A predator affects the population of its prey, but a parasite may not have the same effect on its host..?
- gardengallivantLv 71 decade agoFavorite Answer
Parasites harm individuals. The way this acts on populations varies with the density of both populations and with the mode of parasitism. The host may develop immune responses or other mechanisms to compensate that reduce the impact on the population. But the greatest impact is that parasites lessen their hosts fitness. This makes the host more likely to fall as prey. This means it is very difficult to differentiate the effect of a predator on the host population from that of the parasite.
Sublethal parasite effects can disrupt normal predator/prey dynamics. Prey species exhibit regular cycles of abundance or population increase and decrease. Prey like snowshoe hares, with internal parasites, like nematode infections, are more likely to fall prey to predators. Predators and parasites act multiplicatively on the predation rate if both populations are dense.
Parasites show adaptations to their impact on the predator prey dynamic. Helminth parasites have adapted by parasitising the predator. Consumed with the prey they infect the predator as their next host. This indicates adaptation to avoid adding to the cyclic loss of their prey host by infecting the predator thus neutralizing their impact on the predator prey dynamics.
In the wild host individuals are often infected by more than one parasite simultaneously. This increases the impact on body mass & fecundity. In very dense populations heavy parasite infestation can rapidly reduce host density.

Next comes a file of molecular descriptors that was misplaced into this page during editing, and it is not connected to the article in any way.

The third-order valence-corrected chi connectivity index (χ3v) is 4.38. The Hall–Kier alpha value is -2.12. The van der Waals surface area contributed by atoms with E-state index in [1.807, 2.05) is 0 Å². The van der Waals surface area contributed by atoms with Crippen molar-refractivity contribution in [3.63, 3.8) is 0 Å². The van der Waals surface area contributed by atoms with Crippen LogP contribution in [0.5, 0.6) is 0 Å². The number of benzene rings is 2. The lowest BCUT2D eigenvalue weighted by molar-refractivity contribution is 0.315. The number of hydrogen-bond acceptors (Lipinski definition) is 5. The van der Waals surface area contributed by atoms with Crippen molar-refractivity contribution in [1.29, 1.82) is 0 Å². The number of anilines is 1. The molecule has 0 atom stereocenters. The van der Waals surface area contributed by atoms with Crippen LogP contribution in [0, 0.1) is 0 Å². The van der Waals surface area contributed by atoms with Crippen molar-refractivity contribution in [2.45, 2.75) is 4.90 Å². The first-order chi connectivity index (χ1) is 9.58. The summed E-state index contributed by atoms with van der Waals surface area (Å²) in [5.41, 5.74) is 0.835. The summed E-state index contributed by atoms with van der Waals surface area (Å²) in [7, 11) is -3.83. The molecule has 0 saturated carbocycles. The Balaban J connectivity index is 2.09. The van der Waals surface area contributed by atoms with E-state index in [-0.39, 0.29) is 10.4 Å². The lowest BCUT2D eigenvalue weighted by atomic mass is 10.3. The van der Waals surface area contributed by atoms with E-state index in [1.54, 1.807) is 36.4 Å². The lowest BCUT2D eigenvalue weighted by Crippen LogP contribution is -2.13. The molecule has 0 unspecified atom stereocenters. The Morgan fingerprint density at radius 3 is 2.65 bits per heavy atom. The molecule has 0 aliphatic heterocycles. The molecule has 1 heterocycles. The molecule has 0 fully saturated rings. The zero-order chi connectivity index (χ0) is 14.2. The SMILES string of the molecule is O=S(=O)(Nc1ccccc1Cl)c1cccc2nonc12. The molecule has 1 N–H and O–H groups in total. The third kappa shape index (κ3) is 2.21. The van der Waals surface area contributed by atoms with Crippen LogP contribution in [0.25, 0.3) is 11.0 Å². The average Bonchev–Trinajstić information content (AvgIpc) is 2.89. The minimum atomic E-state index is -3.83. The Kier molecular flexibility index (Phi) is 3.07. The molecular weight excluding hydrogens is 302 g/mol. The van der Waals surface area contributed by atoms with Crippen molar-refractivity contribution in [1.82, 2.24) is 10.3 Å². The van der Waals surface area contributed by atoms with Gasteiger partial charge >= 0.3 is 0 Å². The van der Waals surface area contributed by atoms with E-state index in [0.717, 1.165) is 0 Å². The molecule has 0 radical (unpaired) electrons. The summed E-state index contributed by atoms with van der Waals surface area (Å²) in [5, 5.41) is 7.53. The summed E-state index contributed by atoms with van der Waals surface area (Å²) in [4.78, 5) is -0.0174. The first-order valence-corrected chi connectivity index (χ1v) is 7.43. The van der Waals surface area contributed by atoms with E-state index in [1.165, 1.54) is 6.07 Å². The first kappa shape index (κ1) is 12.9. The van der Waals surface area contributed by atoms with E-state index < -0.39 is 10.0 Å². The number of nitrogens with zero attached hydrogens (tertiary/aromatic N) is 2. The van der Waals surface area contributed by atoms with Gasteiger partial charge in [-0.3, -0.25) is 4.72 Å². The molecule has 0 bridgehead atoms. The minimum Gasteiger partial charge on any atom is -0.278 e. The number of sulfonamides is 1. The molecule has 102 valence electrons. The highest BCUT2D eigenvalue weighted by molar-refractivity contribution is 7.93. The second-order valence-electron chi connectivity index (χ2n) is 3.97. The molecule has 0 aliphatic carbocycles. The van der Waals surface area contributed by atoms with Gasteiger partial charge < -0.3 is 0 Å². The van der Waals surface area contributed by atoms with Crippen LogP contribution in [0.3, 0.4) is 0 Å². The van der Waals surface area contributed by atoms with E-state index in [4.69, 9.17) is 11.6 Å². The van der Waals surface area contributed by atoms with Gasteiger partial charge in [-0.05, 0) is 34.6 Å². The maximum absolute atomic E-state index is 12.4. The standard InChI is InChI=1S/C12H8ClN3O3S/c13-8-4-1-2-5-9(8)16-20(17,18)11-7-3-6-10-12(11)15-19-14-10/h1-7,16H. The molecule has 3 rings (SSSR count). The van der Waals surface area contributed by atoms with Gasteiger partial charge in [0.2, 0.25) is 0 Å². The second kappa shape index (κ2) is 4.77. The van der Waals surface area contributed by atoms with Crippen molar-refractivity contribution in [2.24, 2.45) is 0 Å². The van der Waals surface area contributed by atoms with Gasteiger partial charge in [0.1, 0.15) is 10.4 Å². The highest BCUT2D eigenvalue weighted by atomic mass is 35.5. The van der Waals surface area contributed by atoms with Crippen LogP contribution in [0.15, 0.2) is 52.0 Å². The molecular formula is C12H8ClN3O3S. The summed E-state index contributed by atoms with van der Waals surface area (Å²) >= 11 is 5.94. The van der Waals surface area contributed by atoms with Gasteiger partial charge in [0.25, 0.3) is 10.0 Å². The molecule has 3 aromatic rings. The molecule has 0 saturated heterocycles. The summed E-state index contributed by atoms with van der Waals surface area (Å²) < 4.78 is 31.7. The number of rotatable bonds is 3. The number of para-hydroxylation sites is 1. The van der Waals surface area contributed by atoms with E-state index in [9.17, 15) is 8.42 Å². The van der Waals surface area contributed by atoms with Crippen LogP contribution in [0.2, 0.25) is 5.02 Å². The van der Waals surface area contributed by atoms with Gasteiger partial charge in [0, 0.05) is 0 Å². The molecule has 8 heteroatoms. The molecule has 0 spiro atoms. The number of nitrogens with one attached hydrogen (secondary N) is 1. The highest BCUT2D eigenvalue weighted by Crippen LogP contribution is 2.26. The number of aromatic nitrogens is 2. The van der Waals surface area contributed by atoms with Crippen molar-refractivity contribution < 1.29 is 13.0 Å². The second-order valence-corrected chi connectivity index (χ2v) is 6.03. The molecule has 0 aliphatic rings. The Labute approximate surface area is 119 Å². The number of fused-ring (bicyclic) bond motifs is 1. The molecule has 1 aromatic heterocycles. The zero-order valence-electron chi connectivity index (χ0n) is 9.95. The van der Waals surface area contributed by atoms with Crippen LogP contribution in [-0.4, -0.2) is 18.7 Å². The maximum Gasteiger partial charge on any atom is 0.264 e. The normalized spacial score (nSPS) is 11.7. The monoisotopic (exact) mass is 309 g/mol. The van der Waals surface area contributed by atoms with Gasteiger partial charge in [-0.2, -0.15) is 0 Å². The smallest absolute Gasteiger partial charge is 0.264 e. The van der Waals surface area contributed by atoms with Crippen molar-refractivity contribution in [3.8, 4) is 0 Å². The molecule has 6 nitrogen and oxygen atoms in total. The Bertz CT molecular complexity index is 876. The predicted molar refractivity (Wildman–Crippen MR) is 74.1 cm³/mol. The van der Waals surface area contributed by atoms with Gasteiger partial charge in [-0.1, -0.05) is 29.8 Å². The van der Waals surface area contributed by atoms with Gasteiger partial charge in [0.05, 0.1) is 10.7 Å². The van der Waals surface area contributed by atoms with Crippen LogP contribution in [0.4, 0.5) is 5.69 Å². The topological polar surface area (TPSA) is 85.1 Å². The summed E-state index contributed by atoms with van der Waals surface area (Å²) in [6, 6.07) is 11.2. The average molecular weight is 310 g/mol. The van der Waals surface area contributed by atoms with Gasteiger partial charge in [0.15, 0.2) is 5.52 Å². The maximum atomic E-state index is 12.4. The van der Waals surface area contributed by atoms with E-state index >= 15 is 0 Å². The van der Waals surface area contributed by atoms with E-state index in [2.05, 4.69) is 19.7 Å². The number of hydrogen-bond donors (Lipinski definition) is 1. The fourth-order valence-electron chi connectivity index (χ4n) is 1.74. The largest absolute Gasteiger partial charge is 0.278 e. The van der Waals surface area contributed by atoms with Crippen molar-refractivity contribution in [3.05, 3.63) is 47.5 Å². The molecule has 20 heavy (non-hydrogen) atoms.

Extinction Effect of Parasites on Host Populations
“In summary, parasites in experimental Daphnia populations have been shown to reduce host density and population survival. With strong effects on host fecundity [parasites] are powerful agents for host population regulation..”Source(s): http://www.benthos.org/database/allnabstracts.cfm/... http://books.google.com/books?id=Lsf1lkYKoHEC&pg=P...
- LynnLv 51 decade ago
A parasite lives in perpetuity off of the enviornment provided by it's host. Therefore, it is not in the best interest of the parasite for the host to expire. The parasite depends on a healthy host for the parasite to survive. The parasite may cause some discomfort to the host, but generally does not effect the host's life expectancy (just perhaps the quality of life.)
A predator consumes it's prey (along with the parsites that live on/in the prey) and moves on to the next meal.
- The CheshireLv 71 decade ago
Overall it really depends on the parasite. There are different parasites with different goals, some with the goal to use the host in life and death where others need the host to stay alive.
Clearly if you have a parasite that needs its host to remain alive to stay alive itself... well that host will remain alive. Thus the population would not suffer.
You have to remember that not all parasites look at their host as "prey". Many times it is more of a partenership.
- 1 decade ago
A predator by definition preys and usually kills and eats things - think of lions and zebras. Parasites often live on the host and not kill it e.g. tics or lice on humans.
So a predator would reduce the population of its prey, but a parasite wouldn't.